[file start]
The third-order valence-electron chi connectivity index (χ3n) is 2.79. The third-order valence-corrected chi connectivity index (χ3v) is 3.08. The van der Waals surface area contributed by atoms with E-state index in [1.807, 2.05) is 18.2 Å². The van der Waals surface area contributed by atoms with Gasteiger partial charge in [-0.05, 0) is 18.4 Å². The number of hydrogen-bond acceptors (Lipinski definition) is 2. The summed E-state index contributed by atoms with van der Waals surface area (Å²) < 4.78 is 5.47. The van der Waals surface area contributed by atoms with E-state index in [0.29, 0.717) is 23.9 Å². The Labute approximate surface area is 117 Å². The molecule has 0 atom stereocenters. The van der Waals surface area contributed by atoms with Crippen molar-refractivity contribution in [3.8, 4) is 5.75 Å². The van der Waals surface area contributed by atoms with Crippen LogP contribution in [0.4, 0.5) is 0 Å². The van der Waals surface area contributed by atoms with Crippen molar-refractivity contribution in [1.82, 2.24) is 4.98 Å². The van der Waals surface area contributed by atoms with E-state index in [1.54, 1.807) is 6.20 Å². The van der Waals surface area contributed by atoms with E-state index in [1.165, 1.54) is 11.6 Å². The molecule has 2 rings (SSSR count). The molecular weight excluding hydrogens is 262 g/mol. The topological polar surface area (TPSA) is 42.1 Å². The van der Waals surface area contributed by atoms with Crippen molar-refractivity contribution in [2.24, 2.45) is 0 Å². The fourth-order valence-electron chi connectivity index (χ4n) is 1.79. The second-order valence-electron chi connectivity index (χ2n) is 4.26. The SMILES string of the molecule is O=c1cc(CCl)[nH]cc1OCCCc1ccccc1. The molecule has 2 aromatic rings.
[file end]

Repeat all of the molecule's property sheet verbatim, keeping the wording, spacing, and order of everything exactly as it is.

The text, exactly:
The third-order valence-electron chi connectivity index (χ3n) is 2.79. The third-order valence-corrected chi connectivity index (χ3v) is 3.08. The van der Waals surface area contributed by atoms with E-state index in [1.807, 2.05) is 18.2 Å². The van der Waals surface area contributed by atoms with Gasteiger partial charge in [-0.05, 0) is 18.4 Å². The number of hydrogen-bond acceptors (Lipinski definition) is 2. The summed E-state index contributed by atoms with van der Waals surface area (Å²) < 4.78 is 5.47. The van der Waals surface area contributed by atoms with E-state index in [0.29, 0.717) is 23.9 Å². The Labute approximate surface area is 117 Å². The molecule has 0 atom stereocenters. The van der Waals surface area contributed by atoms with Crippen molar-refractivity contribution in [3.8, 4) is 5.75 Å². The van der Waals surface area contributed by atoms with Crippen LogP contribution in [0.4, 0.5) is 0 Å². The van der Waals surface area contributed by atoms with Crippen molar-refractivity contribution in [1.82, 2.24) is 4.98 Å². The van der Waals surface area contributed by atoms with E-state index in [1.54, 1.807) is 6.20 Å². The van der Waals surface area contributed by atoms with E-state index in [1.165, 1.54) is 11.6 Å². The molecule has 2 rings (SSSR count). The molecular weight excluding hydrogens is 262 g/mol. The topological polar surface area (TPSA) is 42.1 Å². The van der Waals surface area contributed by atoms with Crippen molar-refractivity contribution in [2.24, 2.45) is 0 Å². The fourth-order valence-electron chi connectivity index (χ4n) is 1.79. The second-order valence-electron chi connectivity index (χ2n) is 4.26. The SMILES string of the molecule is O=c1cc(CCl)[nH]cc1OCCCc1ccccc1. The molecule has 2 aromatic rings.